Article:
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Thursday 19 January 2017


Seasonal Recesses

Posted in: Our Communities
By Craig Young - 17th December 2016

Merry Christmas, Hannukah, Kwanzaa, Summer Solstice or whatever you choose to commemorate at this time of year. Which raises a few questions around negotiating this time of year.

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It used to be the case that this time of year was an empty space for LGBT individuals. Either we were estranged or exiled from our families, and our social venues and networks closed down for the holiday period. If that wasn't the case, we had a strained holiday period at home with the parents in small towns or the suburbs, longing to get away from their disapproving glances.

Over time and with changing social attitudes, people spend the period with reconciled parents and siblings, bringing their partners and children along with them if they're monogamously inclined. If not, then it's an opportunity for gay men to get additional seasonal servings (...) or servicings (...) at sex on site venues. I'm not sure how unattached lesbians deal with this particular period of the year.

Of course, given the housing crisis and pathological social underspending from our beloved government, some takatapui and whakwahine parents will be spending the Christmas with their tamariki and rangitahi in their cars, hotel accomodation, emergency shelters, with other whanau, and negotiating seasonal financial demands is difficult for them at this time of year.

I've never understood why it is that some members of our community assume that this time of year is one of universal peace and plenty. Not really. And it gets worse. At this time of year, dysfunctional and abusive families become especially violent and hellish. And again, it is not only straight relationships that fall into this nightmarish category. If you can help out an LGBT friend in such a relationship, please do so.

What do newsgatherers do at this time of the year? We go home or get in touch with our loved ones if we don't do so. We also continue to gather news, although it usually dries up somewhat during this point- at least, it does within areas of Christian religious observance. Meanwhile, Christmas is getting less christmasy as time goes on and post-Christian secularisation takes hold. I mean, how many shepherds, mangers, Baby Jesii and Holy Families have you seen around, apart from church environs?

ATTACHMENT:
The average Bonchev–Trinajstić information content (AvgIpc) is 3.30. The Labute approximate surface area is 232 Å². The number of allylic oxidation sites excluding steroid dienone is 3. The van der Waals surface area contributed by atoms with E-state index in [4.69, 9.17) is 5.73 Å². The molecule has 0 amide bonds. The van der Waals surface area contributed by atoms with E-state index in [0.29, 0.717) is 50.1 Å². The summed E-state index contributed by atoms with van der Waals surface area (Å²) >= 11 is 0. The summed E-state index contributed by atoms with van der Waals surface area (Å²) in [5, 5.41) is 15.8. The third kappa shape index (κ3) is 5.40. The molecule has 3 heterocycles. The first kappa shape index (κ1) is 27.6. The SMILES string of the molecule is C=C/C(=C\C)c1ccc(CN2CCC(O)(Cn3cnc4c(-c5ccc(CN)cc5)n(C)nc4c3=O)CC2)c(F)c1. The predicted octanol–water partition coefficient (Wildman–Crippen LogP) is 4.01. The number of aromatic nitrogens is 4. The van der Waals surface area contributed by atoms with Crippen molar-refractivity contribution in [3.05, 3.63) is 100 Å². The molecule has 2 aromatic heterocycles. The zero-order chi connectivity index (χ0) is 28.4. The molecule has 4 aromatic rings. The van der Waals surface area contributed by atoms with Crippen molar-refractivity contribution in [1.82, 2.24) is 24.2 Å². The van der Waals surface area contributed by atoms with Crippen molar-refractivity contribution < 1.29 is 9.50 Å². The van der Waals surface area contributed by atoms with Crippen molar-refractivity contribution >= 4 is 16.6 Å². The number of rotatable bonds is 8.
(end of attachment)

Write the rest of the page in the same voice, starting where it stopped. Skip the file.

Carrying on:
It's different for LGBTI Jews- although Hannukah doesn't exactly map onto Christmas. It's about an historical event of liberation- how the Maccabee rebel movement held out against their Seleucid oppressors. This is commemorated through the lighting of candles on a menorah, a seven lobed candle holder and the chanting of particularly relevant liturgy. This makes it particularly poignant and relevant for LGBT Jews, given the additional liberation and oppression they've also experienced.

If you're a Wiccan, you commemorate summer solstice at this time of year. Northern Hemisphere neopagans are conversely celebrating Yuletide amidst the winter chill and snow where applicable. Wiccans do ceremonies and rituals to commemorate the natural rhythms of the year, and sampling the burgeoning and plenitude of fruits and vegetables is a way to do so if you're not meatily inclined.

Whatever festival you're celebrating, or none at all, hope it's a good one. And make it a good one for those less fortunate than yourselves.

Recommended:

Ryan Torok: "Finding LGBT Pride in Channukah" Jewish Journal: 26.11.2013:http://www.jewishjournal.com/chanukah/article/finding_lgbt_pride_in_chanukah

Christopher Penczak: Gay Witchcraft: New York: Weiser Books: 2003.


Craig Young - 17th December 2016

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